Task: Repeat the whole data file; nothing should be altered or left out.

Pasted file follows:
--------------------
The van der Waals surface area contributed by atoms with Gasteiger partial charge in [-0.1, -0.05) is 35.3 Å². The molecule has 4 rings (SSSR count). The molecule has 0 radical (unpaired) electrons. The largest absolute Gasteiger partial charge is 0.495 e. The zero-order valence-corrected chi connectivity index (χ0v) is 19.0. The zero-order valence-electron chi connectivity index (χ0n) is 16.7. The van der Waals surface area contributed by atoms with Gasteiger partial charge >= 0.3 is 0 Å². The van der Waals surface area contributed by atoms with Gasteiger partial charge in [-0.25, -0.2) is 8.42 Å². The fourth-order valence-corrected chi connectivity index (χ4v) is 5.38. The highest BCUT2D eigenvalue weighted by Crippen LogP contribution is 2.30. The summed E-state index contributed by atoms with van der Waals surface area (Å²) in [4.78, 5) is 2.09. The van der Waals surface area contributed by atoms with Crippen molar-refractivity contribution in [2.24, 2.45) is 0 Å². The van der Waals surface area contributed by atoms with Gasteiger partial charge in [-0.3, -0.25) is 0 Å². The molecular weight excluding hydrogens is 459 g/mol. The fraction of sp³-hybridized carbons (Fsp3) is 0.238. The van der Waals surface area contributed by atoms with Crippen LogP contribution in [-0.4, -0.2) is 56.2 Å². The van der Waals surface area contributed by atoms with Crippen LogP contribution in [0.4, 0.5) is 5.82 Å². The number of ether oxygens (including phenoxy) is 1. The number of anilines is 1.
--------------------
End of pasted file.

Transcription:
The van der Waals surface area contributed by atoms with Gasteiger partial charge in [-0.1, -0.05) is 35.3 Å². The molecule has 4 rings (SSSR count). The molecule has 0 radical (unpaired) electrons. The largest absolute Gasteiger partial charge is 0.495 e. The zero-order valence-corrected chi connectivity index (χ0v) is 19.0. The zero-order valence-electron chi connectivity index (χ0n) is 16.7. The van der Waals surface area contributed by atoms with Gasteiger partial charge >= 0.3 is 0 Å². The van der Waals surface area contributed by atoms with Gasteiger partial charge in [-0.25, -0.2) is 8.42 Å². The fourth-order valence-corrected chi connectivity index (χ4v) is 5.38. The highest BCUT2D eigenvalue weighted by Crippen LogP contribution is 2.30. The summed E-state index contributed by atoms with van der Waals surface area (Å²) in [4.78, 5) is 2.09. The van der Waals surface area contributed by atoms with Crippen molar-refractivity contribution in [2.24, 2.45) is 0 Å². The van der Waals surface area contributed by atoms with Gasteiger partial charge in [-0.3, -0.25) is 0 Å². The molecular weight excluding hydrogens is 459 g/mol. The fraction of sp³-hybridized carbons (Fsp3) is 0.238. The van der Waals surface area contributed by atoms with Crippen LogP contribution in [-0.4, -0.2) is 56.2 Å². The van der Waals surface area contributed by atoms with Crippen LogP contribution in [0.4, 0.5) is 5.82 Å². The number of ether oxygens (including phenoxy) is 1. The number of anilines is 1.